CEOs who motivate with ‘fightin’ words’ shoot themselves in the foot Heading into the war room to fire up the troops? Declaring war on the competition to boost sales? Well, CEO, you might want to tamp down them’s fightin’ words—you could be shooting yourself in the foot. A new Brigham Young University business study finds that bosses who try to motivate their employees with violent rhetoric—think [...]The post CEOs who motivate with ‘fightin’ words’ shoot themselves in the foot appeared first on PsyPost.
Extra exercise helps depressed smokers kick the habit faster People diagnosed with depression need to step out for a cigarette twice as often as smokers who are not dealing with a mood disorder. And those who have the hardest time shaking off the habit may have more mental health issues than they are actually aware of. Those insights were among the collective findings recently [...]The post Extra exercise helps depressed smokers kick the habit faster appeared first on PsyPost.
Study finds potential genetic link between epilepsy and neurodegenerative disorders A recent scientific discovery showed that mutations in prickle genes cause epilepsy, which in humans is a brain disorder characterized by repeated seizures over time. However, the mechanism responsible for generating prickle-associated seizures was unknown. A new University of Iowa study, published online July 14 in the Proceedings of the National Academy of Sciences, reveals [...]The post Study finds potential genetic link between epilepsy and neurodegenerative disorders appeared first on PsyPost.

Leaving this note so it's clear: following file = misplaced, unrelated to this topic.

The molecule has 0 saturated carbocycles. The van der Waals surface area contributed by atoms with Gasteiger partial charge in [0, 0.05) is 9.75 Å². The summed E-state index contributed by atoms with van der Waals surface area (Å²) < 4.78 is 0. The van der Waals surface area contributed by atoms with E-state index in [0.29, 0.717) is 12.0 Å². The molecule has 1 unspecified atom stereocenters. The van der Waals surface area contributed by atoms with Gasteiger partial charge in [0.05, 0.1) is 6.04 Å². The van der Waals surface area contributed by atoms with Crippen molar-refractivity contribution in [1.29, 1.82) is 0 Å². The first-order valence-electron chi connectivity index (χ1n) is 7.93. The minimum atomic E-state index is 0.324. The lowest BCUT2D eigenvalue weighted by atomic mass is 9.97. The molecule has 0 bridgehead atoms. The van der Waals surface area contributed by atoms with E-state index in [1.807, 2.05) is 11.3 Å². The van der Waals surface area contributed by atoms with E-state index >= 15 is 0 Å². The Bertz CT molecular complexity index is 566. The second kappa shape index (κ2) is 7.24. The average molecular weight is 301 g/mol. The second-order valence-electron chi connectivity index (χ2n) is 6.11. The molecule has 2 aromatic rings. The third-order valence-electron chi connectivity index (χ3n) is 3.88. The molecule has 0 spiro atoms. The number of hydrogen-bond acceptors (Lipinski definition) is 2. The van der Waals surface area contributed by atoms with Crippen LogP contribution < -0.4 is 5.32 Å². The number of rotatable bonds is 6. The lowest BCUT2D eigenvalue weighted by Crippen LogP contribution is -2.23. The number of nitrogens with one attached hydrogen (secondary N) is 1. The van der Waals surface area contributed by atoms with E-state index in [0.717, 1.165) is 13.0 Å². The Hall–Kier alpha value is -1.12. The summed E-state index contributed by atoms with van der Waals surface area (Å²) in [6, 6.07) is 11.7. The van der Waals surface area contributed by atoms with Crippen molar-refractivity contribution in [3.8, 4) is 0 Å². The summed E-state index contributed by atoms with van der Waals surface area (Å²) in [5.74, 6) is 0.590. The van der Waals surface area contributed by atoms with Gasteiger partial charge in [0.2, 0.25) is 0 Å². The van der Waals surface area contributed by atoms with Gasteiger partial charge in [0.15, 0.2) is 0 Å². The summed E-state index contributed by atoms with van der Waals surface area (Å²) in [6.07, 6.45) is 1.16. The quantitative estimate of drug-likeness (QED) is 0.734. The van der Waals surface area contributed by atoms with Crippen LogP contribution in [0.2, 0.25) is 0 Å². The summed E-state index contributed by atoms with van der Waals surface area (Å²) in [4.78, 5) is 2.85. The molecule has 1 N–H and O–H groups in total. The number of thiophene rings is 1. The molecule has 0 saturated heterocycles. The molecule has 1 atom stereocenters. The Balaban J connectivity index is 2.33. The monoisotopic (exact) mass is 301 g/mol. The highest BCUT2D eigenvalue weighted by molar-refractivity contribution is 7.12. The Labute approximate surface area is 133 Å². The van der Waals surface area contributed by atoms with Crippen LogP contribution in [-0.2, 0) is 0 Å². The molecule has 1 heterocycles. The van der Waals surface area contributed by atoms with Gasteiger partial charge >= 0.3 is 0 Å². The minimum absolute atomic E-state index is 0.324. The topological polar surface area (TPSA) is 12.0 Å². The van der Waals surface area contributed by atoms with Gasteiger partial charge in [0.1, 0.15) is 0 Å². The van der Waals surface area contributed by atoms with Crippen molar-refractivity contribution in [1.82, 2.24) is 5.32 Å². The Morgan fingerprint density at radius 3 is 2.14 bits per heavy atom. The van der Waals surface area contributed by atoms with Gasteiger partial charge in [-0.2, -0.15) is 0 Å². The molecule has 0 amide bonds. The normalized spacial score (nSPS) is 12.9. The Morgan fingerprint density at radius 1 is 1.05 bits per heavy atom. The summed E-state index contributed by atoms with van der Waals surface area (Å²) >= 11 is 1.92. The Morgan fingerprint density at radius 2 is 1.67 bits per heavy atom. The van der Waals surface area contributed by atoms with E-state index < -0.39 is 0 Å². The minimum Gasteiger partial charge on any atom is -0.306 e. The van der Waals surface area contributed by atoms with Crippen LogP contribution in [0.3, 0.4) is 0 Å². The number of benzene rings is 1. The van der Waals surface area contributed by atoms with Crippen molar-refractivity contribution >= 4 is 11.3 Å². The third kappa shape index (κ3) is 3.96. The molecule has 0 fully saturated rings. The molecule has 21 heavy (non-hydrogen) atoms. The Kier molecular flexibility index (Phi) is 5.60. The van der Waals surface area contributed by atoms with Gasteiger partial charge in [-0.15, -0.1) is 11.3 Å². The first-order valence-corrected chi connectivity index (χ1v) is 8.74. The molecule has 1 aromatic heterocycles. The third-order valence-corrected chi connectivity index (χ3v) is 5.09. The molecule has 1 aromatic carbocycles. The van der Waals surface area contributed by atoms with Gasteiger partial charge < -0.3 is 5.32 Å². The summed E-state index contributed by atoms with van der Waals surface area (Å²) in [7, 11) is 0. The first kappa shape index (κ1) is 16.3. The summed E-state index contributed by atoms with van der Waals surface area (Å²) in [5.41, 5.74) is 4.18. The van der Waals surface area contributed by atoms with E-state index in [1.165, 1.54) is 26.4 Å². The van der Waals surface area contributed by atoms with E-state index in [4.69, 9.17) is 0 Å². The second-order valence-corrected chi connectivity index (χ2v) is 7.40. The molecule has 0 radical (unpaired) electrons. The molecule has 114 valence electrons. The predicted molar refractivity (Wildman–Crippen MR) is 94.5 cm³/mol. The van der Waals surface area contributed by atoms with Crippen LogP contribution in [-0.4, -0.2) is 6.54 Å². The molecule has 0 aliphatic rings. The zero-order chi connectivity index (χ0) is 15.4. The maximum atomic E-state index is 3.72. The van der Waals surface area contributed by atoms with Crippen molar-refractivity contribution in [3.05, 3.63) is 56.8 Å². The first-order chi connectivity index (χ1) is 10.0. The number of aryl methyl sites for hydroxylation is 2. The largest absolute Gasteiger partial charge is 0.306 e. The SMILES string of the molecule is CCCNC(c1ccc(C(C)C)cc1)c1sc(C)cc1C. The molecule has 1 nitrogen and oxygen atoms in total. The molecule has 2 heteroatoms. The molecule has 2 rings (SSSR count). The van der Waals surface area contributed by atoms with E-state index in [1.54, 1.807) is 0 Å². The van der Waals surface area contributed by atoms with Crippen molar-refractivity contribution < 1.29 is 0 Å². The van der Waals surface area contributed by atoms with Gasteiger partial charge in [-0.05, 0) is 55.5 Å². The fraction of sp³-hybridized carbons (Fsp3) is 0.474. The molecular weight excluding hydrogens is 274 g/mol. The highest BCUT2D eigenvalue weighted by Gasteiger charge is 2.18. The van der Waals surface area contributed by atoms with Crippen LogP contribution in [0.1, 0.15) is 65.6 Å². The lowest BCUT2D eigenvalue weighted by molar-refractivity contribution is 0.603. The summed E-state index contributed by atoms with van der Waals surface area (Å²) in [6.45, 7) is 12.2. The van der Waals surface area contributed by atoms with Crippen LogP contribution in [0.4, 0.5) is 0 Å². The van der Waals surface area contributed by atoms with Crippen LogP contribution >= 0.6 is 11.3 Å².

You are what you eat: how diet affects mental well-being By Felice Jacka, Deakin University Over the last half century, the global food industry has profoundly changed the way we eat. While we understand how these dietary changes have impacted physical health, their effect on mental well-being is only now being realised. Big business has successfully developed and marketed food products that appeal to our [...]The post You are what you eat: how diet affects mental well-being appeared first on PsyPost.
Who are more likely to be bullies – poor kids or rich kids? By Neil Tippett, University of Warwick and Dieter Wolke, University of Warwick Bullying is the repeated and systematic abuse of power with the aim of causing intentional harm. Examples of bullying have been found in all societies, including among modern hunter-gatherers and in ancient civilisations. But new research has shown that in the modern age, [...]The post Who are more likely to be bullies – poor kids or rich kids? appeared first on PsyPost.
Hundreds of genes and link to immune system found in largest genetic schizophrenia study By Michael O’Donovan, Cardiff University There are lots of medicines available to help with the symptoms of schizophrenia. Some are a bit more effective than others. Some have side effects that make them better suited to particular patients. But fundamentally, they all work pretty much in the same way; they all reduce the activity of [...]The post Hundreds of genes and link to immune system found in largest genetic schizophrenia study appeared first on PsyPost.